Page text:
At Agawam Municipal Golf Course, an American flag billows high above the pristine white clubhouse's back porch, where players can quaff postround drinks as they watch their peers hole out and head in for the day. The 18-hole course drapes over rolling hills marked by dense forest along each fairway, forcing players to keep their drives straight or risk having their golf balls snatched by hungry Sasquatches.
Course at a Glance:
Edward and Kristine Mele were driving their son to baseball practice one day when a downpour caused the team to relocate to indoor batting cages. This serendipitous change led the Mele family past Sand Trap Mini Golf, which was derelict and for sale. Within a week, the Meles owned the course. Gathering up their sons, daughters, siblings, and friends, the couple renovated the grounds, removing the debris and haunted windmills that littered the place. Today, Sand Trap's gleaming 18-hole course draws families and friends outdoors to revel in spirited competition. As they progress through the course, Coca-Cola beverages and Blue Bunny ice cream help visitors keep cool and stop them from burrowing into a bunker hidden beneath the 18th hole.
The course at East Mountain Country Club escorts golfers over lush fairways buffered by thick groves of pinewood forest. In order to challenge the par of 71, golfers must tread carefully over 6,010 yards of golf anchored by SR 7200 velvet bentgrass greens. The putting surface grows in thick to keep out weeds and magical beanstalks, allowing a smooth roll. Course manager and PGA Professional Ted Perez Jr. conducts lessons on East Mountain's driving range and putting and chipping greens. His teaching philosophy emanates from 34 years of golf instruction, centering on improvement of the short game and fundamental mechanics in order to achieve lower scores. Course at a Glance: * 18-hole, par 71 course * Total length of 6,010 yards from the back tees * Course rating of 68.8 from the back tees * Course slope of 120 from the back tees * Three sets of tees per hole
Rolling hills, towering pine trees, and burbling streams convene on Shaker Farms Country Club's 18-hole course as it gently rises and falls across 6,285 yards of bucolic terrain. Golfers must be mindful of a tranquil creek that runs in a wishbone pattern throughout the course, as its rippling waters—which come into play on eight holes—are often camouflaged by grassy banks and waterfowl that snack on errant golf balls. The distinct farmland layout conjures a sense of rustic antiquity, a characteristic furthered by the presence of a dilapidated farmhouse on the par 4 second hole. Clubbers hoping to gain control over runaway swings can warm up at the driving range or tap their spikes together three times to summon seasoned ace Keith Ornelas, who roams the club's verdant hillsides on a never-ending quest to vanquish mulligans once and for all. Alongside its verdant golf course, Shaker Farms boasts tennis courts and a versatile array of dining options.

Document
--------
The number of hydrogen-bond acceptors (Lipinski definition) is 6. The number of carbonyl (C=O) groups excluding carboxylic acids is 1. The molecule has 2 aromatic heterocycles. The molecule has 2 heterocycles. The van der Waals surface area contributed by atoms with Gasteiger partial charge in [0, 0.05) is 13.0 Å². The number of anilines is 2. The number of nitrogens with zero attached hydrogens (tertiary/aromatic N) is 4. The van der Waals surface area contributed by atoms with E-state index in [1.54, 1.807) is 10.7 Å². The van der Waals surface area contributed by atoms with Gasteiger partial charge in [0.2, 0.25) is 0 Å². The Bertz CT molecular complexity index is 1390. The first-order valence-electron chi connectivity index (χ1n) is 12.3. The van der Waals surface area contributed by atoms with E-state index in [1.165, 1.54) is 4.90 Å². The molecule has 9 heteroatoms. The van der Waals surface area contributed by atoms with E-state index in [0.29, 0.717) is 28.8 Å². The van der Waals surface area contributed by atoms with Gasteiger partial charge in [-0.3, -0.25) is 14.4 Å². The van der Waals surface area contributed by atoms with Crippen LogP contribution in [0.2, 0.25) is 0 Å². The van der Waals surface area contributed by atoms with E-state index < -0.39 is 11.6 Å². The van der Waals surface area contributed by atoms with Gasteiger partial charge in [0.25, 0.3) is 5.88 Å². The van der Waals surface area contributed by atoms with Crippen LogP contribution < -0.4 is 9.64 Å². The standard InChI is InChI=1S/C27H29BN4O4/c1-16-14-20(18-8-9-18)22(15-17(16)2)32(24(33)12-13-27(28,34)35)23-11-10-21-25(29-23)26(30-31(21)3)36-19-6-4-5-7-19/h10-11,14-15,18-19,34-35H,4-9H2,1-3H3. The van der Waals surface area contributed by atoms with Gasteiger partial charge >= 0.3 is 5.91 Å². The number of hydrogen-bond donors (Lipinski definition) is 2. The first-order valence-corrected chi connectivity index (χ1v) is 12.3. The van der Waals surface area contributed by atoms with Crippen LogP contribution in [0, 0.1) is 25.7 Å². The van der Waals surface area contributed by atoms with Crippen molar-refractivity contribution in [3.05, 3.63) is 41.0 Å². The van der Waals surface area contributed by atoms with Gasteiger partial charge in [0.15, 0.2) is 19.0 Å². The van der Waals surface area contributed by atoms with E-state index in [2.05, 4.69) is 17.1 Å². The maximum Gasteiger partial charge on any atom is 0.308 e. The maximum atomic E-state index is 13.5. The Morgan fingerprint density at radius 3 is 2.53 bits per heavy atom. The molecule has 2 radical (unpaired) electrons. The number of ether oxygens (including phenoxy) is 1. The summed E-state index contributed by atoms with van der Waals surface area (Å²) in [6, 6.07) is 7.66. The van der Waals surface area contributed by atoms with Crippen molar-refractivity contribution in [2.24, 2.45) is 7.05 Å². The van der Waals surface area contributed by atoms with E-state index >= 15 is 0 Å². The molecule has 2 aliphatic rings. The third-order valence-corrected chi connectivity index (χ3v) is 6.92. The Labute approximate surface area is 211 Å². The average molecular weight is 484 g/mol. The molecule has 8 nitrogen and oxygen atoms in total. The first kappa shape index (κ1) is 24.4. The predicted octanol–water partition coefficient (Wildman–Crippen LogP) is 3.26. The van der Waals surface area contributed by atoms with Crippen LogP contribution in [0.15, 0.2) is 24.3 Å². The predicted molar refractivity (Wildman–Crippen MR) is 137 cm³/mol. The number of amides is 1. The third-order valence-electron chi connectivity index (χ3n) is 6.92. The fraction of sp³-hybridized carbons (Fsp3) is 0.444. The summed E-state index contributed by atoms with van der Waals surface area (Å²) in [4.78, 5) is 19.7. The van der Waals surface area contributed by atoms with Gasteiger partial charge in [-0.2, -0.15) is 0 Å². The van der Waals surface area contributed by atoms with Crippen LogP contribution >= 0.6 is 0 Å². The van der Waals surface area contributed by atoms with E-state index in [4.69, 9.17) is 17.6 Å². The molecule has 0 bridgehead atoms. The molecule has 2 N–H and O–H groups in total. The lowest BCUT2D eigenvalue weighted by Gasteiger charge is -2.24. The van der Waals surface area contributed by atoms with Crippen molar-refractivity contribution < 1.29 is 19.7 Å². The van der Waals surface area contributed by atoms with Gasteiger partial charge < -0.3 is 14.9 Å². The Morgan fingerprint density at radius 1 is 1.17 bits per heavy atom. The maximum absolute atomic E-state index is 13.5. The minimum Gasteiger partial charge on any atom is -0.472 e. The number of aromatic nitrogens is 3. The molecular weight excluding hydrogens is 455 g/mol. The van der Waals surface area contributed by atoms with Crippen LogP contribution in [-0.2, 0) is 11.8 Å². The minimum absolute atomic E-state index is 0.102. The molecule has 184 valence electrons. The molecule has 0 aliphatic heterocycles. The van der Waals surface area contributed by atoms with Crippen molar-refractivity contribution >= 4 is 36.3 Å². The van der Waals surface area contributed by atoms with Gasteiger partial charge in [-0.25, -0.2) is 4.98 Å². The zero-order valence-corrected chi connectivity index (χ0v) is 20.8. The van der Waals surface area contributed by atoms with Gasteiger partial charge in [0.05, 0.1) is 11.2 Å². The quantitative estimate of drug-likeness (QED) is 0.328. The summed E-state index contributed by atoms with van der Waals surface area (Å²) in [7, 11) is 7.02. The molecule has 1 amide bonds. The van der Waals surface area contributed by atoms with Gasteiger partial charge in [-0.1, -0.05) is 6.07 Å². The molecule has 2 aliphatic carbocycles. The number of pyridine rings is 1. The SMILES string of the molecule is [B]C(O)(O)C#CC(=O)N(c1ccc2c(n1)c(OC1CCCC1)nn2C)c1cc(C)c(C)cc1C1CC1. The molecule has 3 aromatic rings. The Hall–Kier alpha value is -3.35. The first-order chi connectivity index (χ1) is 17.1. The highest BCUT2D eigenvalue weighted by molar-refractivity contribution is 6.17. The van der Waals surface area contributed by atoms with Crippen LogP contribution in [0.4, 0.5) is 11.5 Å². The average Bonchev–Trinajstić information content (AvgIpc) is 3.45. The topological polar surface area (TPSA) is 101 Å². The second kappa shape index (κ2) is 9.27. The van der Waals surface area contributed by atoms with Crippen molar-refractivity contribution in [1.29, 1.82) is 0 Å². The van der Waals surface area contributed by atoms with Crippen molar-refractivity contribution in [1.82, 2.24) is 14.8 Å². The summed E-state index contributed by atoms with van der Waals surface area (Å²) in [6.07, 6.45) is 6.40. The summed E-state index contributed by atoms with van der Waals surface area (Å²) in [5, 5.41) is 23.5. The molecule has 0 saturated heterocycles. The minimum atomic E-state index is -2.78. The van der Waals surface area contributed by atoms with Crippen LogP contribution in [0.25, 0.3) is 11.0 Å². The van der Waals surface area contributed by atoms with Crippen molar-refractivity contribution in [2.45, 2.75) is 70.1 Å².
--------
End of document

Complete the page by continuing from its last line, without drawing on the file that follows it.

Course at a Glance:
The Ranch Golf Club's skilled architect, Damian Pascuzzo, challenges club swingers with 340 acres of rolling bentgrass, woodlands, and water hazards that earned the course 2010 honors as a GolfWorld Top 50 Public Course. Forty acres of undulating fairways carpet formidable holes starting with the first pin, which tempts drives down a narrow fairway amid the unintelligible secrets of whispering willows. Prior to tee time, players can brush up their short game skills on two fast-rolling practice greens, or swing wildly at six target greens that pepper a 300-yard driving range. Decked out carts, featuring club washers and drive distance measurements, direct players along pathways with a ProLink GPS system that offers approach advice and eliminates the need to ask a skittish deer to caddy the next hole.
Donald Ross, America's first great golf course architect and designer of legendary loops such as Pinehurst No. 2 and Seminole Golf Club, had a way with the land. He seemed to be able to bend the earth to his will. Where lesser architects might have just laid down a bunch of green yoga mats, Ross punctuated the landscape with subtle, artful flourishes – such as crowned “turtle back” greens and deep bunkers – that were perfectly integrated into the landscape. These nuanced touches can be witnessed at Orchards Golf Club, a 1922 Ross creation. The famed designer splayed the 18-hole course across 160 acres of terrain marked by dense forest groves and an enduring mystique, attributes that earned the course hosting duties for the 2002 NCAA Women's Championship and 2004 USGA Women's Open Championship.
Course at a Glance: